Did you know that the fees a Pet Partner pays to Delta Society only cover half of the costs Delta incurs to provide this life-altering service? Help our Pet Partners who share the warmth of their human–animal bond and bring joy to millions of people who are living in hospitals, nursing homes and other care facilities. Please make a donation to show your support for the over 10,000 Pet Partners throughout the country.
|A little rabbit opened my eyes
|Friday, June 11, 2010 |
|I have a little rabbit named Bun Bun Super Rabbit who is extremely special. She stays in a cage while I am away from home, and used to have free run of the house while I was home.|
One morning I had let Buns out of her cage and gotten into the shower when I heard a horrible noise. Something clicked in my brain and I knew it was Buns screaming. When I got out I saw my sweet bunny at the bottom of the stairs screaming in pain. I got to her quickly and she settled down and within minutes was giving me kisses.
I took Buns to the veterinarian, and unfortunately, once the doctor saw the x-rays, she told me Buns needed to be put to sleep. She emphasized she was in pain and probably would not live very long. She also called a veterinary specialist to see if surgery was an option but they said no. I was distraught.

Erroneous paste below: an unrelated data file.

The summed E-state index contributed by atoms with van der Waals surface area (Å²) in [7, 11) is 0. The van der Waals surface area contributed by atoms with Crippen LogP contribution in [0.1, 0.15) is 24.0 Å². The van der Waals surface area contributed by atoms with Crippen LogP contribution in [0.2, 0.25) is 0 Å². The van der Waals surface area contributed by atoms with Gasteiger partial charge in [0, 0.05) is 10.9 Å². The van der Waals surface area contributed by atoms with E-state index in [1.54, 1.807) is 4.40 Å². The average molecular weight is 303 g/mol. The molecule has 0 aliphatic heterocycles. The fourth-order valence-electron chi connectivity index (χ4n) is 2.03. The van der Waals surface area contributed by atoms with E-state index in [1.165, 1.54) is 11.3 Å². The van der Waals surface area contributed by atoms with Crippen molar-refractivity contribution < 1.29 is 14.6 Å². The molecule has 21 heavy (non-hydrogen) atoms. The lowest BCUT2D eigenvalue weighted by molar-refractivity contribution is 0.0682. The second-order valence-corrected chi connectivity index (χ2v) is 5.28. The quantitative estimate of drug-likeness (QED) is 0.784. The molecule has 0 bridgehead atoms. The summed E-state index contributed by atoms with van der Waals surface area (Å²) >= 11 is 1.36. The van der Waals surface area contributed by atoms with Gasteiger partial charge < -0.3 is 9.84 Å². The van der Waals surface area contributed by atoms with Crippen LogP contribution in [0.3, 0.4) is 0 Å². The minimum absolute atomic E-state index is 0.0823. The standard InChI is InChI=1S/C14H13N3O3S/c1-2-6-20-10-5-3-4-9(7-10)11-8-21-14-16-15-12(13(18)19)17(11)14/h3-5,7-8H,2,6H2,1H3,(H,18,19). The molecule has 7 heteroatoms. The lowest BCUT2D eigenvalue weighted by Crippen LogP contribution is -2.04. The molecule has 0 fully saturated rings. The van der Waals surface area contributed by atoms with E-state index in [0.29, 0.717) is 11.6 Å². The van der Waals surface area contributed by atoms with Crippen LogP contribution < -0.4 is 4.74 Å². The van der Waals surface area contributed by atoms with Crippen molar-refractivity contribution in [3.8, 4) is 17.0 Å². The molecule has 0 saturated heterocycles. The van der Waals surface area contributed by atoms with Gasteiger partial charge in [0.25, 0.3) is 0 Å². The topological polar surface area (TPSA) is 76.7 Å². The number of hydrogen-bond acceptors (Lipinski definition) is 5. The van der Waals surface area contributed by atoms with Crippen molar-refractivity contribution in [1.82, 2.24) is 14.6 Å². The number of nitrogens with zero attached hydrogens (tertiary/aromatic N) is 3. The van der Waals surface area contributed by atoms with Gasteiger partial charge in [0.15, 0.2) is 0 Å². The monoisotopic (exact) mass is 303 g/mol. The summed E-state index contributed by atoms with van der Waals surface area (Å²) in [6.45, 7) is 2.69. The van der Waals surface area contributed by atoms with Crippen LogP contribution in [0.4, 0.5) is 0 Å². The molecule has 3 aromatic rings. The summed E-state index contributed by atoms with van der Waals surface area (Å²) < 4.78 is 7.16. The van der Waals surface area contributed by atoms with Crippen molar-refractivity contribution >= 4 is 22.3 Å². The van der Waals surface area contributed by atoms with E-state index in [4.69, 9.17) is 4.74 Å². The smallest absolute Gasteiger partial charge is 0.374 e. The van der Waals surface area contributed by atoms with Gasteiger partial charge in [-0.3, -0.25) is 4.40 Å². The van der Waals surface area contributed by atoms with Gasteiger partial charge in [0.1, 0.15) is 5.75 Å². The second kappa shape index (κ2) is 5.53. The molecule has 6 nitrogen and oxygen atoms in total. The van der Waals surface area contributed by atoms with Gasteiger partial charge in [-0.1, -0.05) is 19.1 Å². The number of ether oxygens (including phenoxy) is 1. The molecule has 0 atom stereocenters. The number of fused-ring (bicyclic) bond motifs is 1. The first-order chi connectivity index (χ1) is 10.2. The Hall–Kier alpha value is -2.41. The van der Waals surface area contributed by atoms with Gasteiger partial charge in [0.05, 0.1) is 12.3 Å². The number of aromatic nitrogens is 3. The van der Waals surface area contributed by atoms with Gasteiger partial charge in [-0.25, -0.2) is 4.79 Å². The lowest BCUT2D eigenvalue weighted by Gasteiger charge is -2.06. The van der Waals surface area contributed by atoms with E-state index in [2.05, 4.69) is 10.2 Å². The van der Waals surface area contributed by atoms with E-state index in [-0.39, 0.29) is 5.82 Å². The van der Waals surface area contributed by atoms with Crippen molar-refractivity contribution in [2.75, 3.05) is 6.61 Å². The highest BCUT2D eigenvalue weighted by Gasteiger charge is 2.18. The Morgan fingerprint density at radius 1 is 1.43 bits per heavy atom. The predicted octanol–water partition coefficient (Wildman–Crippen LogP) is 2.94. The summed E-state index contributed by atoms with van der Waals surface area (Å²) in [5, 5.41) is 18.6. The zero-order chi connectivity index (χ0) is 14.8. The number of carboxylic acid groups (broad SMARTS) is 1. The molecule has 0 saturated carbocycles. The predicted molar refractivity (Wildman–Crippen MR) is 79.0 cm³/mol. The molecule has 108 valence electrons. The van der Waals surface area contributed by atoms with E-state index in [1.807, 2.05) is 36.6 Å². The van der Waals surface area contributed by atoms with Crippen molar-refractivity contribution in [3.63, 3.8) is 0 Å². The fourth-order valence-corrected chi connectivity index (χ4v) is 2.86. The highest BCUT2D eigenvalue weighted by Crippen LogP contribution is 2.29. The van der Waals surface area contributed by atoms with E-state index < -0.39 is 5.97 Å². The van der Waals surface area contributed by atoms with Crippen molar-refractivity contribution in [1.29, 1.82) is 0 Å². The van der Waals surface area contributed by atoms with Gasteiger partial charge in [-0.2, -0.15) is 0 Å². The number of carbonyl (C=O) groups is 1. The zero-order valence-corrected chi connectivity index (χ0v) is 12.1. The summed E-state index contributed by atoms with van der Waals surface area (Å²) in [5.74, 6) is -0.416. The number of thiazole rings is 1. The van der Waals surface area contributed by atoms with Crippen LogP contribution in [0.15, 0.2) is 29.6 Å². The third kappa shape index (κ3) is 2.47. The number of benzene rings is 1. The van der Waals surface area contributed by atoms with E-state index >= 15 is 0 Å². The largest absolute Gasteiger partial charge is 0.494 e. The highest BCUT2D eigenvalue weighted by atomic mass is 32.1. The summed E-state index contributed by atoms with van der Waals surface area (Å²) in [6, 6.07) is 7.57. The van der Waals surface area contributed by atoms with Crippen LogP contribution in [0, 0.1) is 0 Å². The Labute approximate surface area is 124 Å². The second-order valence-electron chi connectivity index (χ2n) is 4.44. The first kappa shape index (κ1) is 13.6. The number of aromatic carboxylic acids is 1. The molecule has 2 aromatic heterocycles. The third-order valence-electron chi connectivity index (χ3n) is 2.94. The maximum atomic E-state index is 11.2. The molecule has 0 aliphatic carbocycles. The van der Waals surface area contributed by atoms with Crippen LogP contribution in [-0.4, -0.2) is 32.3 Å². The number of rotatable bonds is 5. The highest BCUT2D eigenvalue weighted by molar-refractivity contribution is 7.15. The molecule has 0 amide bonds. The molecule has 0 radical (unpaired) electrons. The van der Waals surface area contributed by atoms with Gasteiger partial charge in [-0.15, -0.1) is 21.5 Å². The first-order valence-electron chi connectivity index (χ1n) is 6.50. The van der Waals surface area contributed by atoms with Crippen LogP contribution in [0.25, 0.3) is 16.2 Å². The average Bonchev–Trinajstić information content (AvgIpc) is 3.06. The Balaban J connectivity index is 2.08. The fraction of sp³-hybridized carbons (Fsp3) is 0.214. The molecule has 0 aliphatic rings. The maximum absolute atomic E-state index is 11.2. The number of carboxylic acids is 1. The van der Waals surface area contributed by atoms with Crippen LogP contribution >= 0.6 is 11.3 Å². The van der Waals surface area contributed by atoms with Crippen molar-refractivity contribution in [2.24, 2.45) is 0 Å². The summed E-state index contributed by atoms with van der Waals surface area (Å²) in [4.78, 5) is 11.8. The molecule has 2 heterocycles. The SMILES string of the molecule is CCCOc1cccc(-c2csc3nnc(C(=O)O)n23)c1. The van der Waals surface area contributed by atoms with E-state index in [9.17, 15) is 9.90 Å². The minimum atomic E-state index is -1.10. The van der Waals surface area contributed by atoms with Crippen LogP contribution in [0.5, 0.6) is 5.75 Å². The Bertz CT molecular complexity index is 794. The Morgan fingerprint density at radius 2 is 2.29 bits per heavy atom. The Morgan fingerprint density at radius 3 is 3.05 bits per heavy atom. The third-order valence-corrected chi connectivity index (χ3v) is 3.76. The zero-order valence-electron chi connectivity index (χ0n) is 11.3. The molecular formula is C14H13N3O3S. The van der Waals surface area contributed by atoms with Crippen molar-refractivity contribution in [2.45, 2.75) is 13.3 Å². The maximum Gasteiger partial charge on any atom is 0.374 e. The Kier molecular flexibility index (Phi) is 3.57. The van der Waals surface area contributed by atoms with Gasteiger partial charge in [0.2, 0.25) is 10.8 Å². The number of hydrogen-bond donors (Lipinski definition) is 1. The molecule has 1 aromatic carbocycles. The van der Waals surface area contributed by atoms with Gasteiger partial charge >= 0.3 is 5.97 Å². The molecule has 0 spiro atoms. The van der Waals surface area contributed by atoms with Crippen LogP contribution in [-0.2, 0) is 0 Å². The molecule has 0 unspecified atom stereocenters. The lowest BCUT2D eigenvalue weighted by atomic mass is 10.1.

I took Buns home and begged her to “poop and pee”. I knew if her bodily functions were working properly she would be OK. To my delight, the next morning everything was working as it should! The doctor called and I told her how well Buns was doing. She was shocked. She did not believe my sweet rabbit would make it through the night. She suggested we put her on an anti-inflammatory medication and a pain medication for 2 weeks.
It has now been over a year since her accident and she is the most remarkable animal I have ever known. She is a very happy little rabbit who now wears baby diapers. And she is so inspiring. People are so intrigued and amazed by her. She has not let her disability stop her at all. For her protection, she no longer has free run of the house, when I’m home I bring her out on my lap, but occasionally I will let her scoot around the house –she “runs” so fast, I cannot catch her.
I have given a lot of thought to sharing Buns with the rest of the world. I feel she would be the most inspiring to children who have special needs. But, with her being so fragile now, it wouldn’t be fair to her.